Experts From UF Dig Up World’s Longest Solidified Lightning Bolt
GAINESVILLE — When researchers from the University of Florida began digging into the ground where a lightning bolt had hit, they thought it would be just another minor excavation.
But the longer they worked, digging along the glassy path left behind by the dirt-melting lightning, the more apparent it became that this was no ordinary dig. What they finally unearthed was verified recently by the Guinness Book of Records as the world’s longest fulgurite ever excavated.
“There isn’t much known about fulgurites,” said Martin Uman, chairman of UF’s electrical and computer engineering department and a member of the research team. “It’s very exciting for us to have been able to find this one. But I’m sure there are longer ones out there waiting to be discovered.”
The record-breaking fulgurite includes two branches, one almost 16 feet long and the other reaching 17 feet.
This will mark the first time Guinness includes the fulgurite category in its data base of records. Guinness spent six weeks researching the topic until it confirmed that the UF discovery is the longest on record. The closest is a 13-foot fulgurite currently housed in a museum.
Uman and his team began excavating last summer after a bolt struck the ground at Camp Blanding, near Starke, where UF maintains a lightning research facility by agreement with the U.S. Army National Guard.
“This strike kicked up a lot of dirt and made some fire,” Uman said. “Observers as well as surveillance cameras spotted the lightning, and a flag was placed in the ground on the burn mark.”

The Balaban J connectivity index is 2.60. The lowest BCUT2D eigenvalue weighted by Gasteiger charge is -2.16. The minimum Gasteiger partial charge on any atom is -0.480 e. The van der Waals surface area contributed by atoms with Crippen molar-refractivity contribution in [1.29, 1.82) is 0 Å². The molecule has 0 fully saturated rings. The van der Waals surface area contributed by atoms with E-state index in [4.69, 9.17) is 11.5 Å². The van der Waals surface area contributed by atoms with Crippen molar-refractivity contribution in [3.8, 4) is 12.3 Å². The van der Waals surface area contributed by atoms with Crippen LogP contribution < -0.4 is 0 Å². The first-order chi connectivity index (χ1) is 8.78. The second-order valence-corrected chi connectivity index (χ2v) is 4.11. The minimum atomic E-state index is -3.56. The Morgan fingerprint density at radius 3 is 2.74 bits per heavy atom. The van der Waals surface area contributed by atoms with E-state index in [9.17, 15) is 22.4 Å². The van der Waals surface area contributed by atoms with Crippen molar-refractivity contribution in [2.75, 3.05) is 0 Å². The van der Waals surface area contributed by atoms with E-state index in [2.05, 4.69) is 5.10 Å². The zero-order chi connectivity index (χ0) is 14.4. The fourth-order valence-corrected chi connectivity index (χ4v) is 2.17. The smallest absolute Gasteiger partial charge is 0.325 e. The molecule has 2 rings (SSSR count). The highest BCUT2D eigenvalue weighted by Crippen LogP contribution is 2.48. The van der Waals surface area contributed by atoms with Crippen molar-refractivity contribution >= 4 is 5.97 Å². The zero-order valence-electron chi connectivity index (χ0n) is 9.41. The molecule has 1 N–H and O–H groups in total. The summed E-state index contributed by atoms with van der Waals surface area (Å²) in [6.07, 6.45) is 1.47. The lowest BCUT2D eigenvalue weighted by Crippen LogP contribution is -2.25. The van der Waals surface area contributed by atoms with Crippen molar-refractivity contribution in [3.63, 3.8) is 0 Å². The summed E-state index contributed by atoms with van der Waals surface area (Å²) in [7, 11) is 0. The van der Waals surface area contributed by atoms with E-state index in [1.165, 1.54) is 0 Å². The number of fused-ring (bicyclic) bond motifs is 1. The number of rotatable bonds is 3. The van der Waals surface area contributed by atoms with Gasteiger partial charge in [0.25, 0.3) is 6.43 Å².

Fulgurites have been described by some as solidified lightning bolts. They are glassy tubes that lightning forms below the ground as it tears through the soil. The lightning melts the sand, which solidifies again when it cools to form the hollow glassy material.
Daniel Cordier, formerly of UF’s geology department, supervised the excavation and did most of the digging and removal of the fulgurite.
“If a normal citizen tries to dig one of these out of the ground,” Uman said, “they would destroy it because fulgurites are so fragile. It takes experts who are skilled in working with special tools and are used to digging up fossil bones. It’s definitely an art.”
UF’s facility at Camp Blanding was established in an effort to understand lightning and how it affects electrical power sources. The research has shown that underground power systems can be struck by lightning because the strike keeps moving below the surface.
Uman said the fulgurite, intact with its two branches, probably will go to a museum. Several have expressed an interest, but the location must be large enough to appropriately display it in its original form, he said.
Although the lightning facility was not intended for fulgurite research, Uman said interest in the underground lightning bolts has grown during the last few years.
“We have dug up a lot of fulgurites,” said Uman. “A rather large one of ours is now on display at the Electric Power Research Institute in Palo Alto, Calif.”
A 10-foot fulgurite is being prepared for display in the lobby of UF’s new engineering building. Uman said the team will continue looking for record-breaking fulgurites.
“We’ll keep looking for a longer one,” Uman said. “We may keep digging these things up forever. It’s fun.”